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Many people with heart failure also have a problem with the way their heart beats (arrhythmia). Many patients with a low ejection fraction – when the amount of blood the heart is able to squeeze out is much less than what it normally would be – may benefit from small electric devices implanted in the chest, just under the skin, with wires going to the heart.

These devices can be useful to prevent sudden cardiac death or help the heart beat in a more coordinated manner in select patients.

  • An implantable cardioverter defibrillator, or ICD, is a battery-powered device that keeps track of your heart rate and releases an electric shock if it detects a dangerously fast heart rate, resetting the heart rhythm. 

    Decision Aid: If an ICD is recommended, use this booklet and video for patients with heart failure to learn more about the device and understand your options. 
  • With cardiac resynchronization therapy, or CRT, a small device is implanted just below the collarbone. It sends electric signals to the lower chambers of the heart so that they beat together in a more synchronized way, helping the heart to pump better. Studies show that these devices can help improve quality of life and may prolong survival in properly selected patients.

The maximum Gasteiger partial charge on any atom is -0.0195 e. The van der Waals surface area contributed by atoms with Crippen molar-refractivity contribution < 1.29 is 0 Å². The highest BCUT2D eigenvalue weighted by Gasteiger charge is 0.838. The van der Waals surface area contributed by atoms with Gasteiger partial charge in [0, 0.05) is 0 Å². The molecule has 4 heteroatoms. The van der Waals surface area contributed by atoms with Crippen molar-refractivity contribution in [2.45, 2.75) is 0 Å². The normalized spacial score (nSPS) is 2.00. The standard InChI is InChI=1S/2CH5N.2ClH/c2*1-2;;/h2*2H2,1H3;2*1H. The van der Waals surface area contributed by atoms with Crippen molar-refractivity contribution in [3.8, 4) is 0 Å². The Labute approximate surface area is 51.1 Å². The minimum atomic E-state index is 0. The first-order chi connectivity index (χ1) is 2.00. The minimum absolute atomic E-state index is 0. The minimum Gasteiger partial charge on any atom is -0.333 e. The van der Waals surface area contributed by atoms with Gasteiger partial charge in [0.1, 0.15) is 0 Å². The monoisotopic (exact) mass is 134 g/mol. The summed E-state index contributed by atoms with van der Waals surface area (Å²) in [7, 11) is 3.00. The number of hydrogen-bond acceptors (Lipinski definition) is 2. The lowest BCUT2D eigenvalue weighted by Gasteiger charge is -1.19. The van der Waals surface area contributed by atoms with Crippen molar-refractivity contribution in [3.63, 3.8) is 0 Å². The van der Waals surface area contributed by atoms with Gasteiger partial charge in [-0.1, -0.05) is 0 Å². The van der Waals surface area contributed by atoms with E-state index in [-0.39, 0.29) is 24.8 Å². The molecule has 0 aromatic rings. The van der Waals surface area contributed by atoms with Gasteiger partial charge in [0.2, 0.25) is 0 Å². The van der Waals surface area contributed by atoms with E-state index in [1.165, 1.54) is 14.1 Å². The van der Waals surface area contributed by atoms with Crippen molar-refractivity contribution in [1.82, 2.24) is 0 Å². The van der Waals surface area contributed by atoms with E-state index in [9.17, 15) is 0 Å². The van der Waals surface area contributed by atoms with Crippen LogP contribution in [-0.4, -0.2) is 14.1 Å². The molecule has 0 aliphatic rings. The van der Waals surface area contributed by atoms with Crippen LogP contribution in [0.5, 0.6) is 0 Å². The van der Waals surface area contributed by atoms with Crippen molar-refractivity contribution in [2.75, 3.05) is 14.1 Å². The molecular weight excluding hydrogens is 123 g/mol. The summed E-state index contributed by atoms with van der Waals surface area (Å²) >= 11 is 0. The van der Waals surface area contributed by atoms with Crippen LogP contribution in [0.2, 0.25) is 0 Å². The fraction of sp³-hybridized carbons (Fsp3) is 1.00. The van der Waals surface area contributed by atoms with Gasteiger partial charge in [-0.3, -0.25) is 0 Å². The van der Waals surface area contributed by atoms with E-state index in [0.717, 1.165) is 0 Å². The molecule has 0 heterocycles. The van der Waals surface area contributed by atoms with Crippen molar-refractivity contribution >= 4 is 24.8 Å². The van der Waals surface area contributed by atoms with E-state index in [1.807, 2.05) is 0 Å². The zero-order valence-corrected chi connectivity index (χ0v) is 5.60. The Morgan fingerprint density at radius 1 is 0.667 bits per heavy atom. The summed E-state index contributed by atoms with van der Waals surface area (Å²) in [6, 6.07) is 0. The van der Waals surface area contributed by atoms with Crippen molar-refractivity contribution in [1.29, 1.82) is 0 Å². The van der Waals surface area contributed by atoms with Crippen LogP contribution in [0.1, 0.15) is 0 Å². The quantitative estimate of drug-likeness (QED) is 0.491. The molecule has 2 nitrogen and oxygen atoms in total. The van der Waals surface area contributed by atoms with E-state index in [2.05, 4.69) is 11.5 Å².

• A left ventricular assist device, or LVAD, is a battery-operated, mechanical pump. It is placed in the chest and helps the left ventricle (the main pumping chamber of the heart) pump oxygen-rich blood to the rest of the body.

    An LVAD may be an option for people with later stages of heart failure. For example, when:

    • Someone is awaiting a heart transplant. This is sometimes called a “bridge to transplant.”
    • A heart transplant isn’t an option. An LVAD serves as a longer term treatment to prolong their life. This is sometimes called “destination therapy.”

    Many patients say that an LVAD has helped them:

    • Get back to daily routines and activities that they enjoy
    • Breathe easier
    • Sleep better
    • Live longer

     An LVAD does require open heart surgery, so it’s not without risks. It also requires ongoing care.

    Decision Aid: If an LVAD is recommended, use this booklet and watch this video to learn more, ask questions, and understand your options. 

  • Last Edited 03/26/2024